In essence it is possible to think of war in three ways, namely (1) as an instrument in the hands of policy, (2) as an end in itself, and (3) as both a negation and a combination of the two. Each of these ways leads to important conclusions as to the way in which war ought to be conducted.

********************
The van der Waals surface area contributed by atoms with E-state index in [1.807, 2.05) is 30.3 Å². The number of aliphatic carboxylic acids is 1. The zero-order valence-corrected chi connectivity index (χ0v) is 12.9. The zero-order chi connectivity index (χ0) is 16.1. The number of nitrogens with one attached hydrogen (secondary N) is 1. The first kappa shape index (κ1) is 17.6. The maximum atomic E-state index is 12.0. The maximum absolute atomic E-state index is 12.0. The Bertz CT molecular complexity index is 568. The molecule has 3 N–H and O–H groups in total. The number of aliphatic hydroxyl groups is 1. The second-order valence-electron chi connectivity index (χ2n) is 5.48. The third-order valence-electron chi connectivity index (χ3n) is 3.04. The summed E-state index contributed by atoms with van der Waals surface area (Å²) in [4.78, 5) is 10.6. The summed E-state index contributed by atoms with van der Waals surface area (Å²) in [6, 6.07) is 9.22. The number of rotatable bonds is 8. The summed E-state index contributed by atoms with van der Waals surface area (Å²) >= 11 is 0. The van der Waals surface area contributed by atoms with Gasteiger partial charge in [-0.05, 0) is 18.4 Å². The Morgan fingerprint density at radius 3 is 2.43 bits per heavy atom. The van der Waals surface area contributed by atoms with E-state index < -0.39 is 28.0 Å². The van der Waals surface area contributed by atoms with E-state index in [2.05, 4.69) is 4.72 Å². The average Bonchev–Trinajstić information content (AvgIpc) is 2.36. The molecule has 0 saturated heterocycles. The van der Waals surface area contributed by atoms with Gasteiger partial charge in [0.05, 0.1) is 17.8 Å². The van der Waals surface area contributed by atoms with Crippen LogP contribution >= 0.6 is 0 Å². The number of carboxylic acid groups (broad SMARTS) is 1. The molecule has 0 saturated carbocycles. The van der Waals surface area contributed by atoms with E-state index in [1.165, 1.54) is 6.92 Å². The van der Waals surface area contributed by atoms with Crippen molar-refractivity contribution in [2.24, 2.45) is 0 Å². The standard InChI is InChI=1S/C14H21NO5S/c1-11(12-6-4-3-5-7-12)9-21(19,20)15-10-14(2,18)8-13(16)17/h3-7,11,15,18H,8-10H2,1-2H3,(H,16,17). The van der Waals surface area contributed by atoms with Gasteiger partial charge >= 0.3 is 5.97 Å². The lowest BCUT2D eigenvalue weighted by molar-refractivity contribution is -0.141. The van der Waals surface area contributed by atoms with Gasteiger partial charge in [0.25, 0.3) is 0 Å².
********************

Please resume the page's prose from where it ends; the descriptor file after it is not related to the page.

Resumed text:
The first, or instrumental, way of thinking about war is most often associated with the names of Thucydides and Carl von Clausewitz; today, their line of thought is represented by the so-called neorealists. This school looks at war from the top, as seen by the statesman or the commander. It considers that war is not a divine punishment, as people often thought during the Middle Ages, nor an accident that occurs without being subject to human control, nor some kind of game whose value lies in the entertainment that it offers. Instead it is, or should be, a deliberate act of policy rationally planned for the attainment of rational ends. Once the ends have been selected, one group of people, however organized, sets out to achieve them by killing the members of another group. Each side builds up its forces, arms them, trains them, and deploys them. The dictates of policy may demand that extremes be avoided, moderation exercised, and the enemy offered a way out; however, there is no room for half measures in the idea of war. The harnessing of all available strength results in the creation of a mailed fist, which is then launched in an attempt to break the enemy's will by destroying its armed forces. As a preliminary to this act of destruction, the fist may maneuver this way or that. Nothing prevents the commander from employing every possible stratagem in order to mislead the enemy and set it up for the final blow. In the end, however, and to quote Clausewitz's own words, "the best strategy is always to be as strong as possible; first in general and then at the decisive point."